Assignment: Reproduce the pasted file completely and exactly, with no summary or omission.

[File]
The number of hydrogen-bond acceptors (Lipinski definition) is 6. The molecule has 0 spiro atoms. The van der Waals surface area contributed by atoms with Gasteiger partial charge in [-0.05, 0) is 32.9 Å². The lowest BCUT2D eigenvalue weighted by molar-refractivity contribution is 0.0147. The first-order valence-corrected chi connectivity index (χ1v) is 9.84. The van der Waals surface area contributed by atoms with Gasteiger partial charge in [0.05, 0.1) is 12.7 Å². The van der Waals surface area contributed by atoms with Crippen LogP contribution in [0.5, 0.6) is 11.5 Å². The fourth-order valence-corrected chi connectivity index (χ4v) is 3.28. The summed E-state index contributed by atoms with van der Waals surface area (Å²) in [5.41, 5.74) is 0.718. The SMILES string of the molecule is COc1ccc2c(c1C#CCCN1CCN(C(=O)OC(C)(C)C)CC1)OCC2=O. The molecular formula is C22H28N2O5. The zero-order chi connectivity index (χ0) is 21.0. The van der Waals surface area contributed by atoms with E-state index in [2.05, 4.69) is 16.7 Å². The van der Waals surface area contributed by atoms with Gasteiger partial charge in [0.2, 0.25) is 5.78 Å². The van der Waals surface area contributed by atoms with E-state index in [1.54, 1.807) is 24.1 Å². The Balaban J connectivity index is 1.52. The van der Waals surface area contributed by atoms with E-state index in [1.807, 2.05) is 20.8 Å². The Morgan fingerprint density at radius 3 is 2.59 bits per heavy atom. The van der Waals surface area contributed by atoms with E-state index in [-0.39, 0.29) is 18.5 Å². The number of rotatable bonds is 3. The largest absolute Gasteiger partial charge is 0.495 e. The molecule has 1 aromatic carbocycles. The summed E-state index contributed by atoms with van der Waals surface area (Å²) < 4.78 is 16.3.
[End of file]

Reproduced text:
The number of hydrogen-bond acceptors (Lipinski definition) is 6. The molecule has 0 spiro atoms. The van der Waals surface area contributed by atoms with Gasteiger partial charge in [-0.05, 0) is 32.9 Å². The lowest BCUT2D eigenvalue weighted by molar-refractivity contribution is 0.0147. The first-order valence-corrected chi connectivity index (χ1v) is 9.84. The van der Waals surface area contributed by atoms with Gasteiger partial charge in [0.05, 0.1) is 12.7 Å². The van der Waals surface area contributed by atoms with Crippen LogP contribution in [0.5, 0.6) is 11.5 Å². The fourth-order valence-corrected chi connectivity index (χ4v) is 3.28. The summed E-state index contributed by atoms with van der Waals surface area (Å²) in [5.41, 5.74) is 0.718. The SMILES string of the molecule is COc1ccc2c(c1C#CCCN1CCN(C(=O)OC(C)(C)C)CC1)OCC2=O. The molecular formula is C22H28N2O5. The zero-order chi connectivity index (χ0) is 21.0. The van der Waals surface area contributed by atoms with E-state index in [2.05, 4.69) is 16.7 Å². The van der Waals surface area contributed by atoms with Gasteiger partial charge in [0.2, 0.25) is 5.78 Å². The van der Waals surface area contributed by atoms with E-state index in [1.54, 1.807) is 24.1 Å². The Balaban J connectivity index is 1.52. The van der Waals surface area contributed by atoms with E-state index in [1.807, 2.05) is 20.8 Å². The Morgan fingerprint density at radius 3 is 2.59 bits per heavy atom. The van der Waals surface area contributed by atoms with E-state index in [-0.39, 0.29) is 18.5 Å². The number of rotatable bonds is 3. The largest absolute Gasteiger partial charge is 0.495 e. The molecule has 1 aromatic carbocycles. The summed E-state index contributed by atoms with van der Waals surface area (Å²) < 4.78 is 16.3.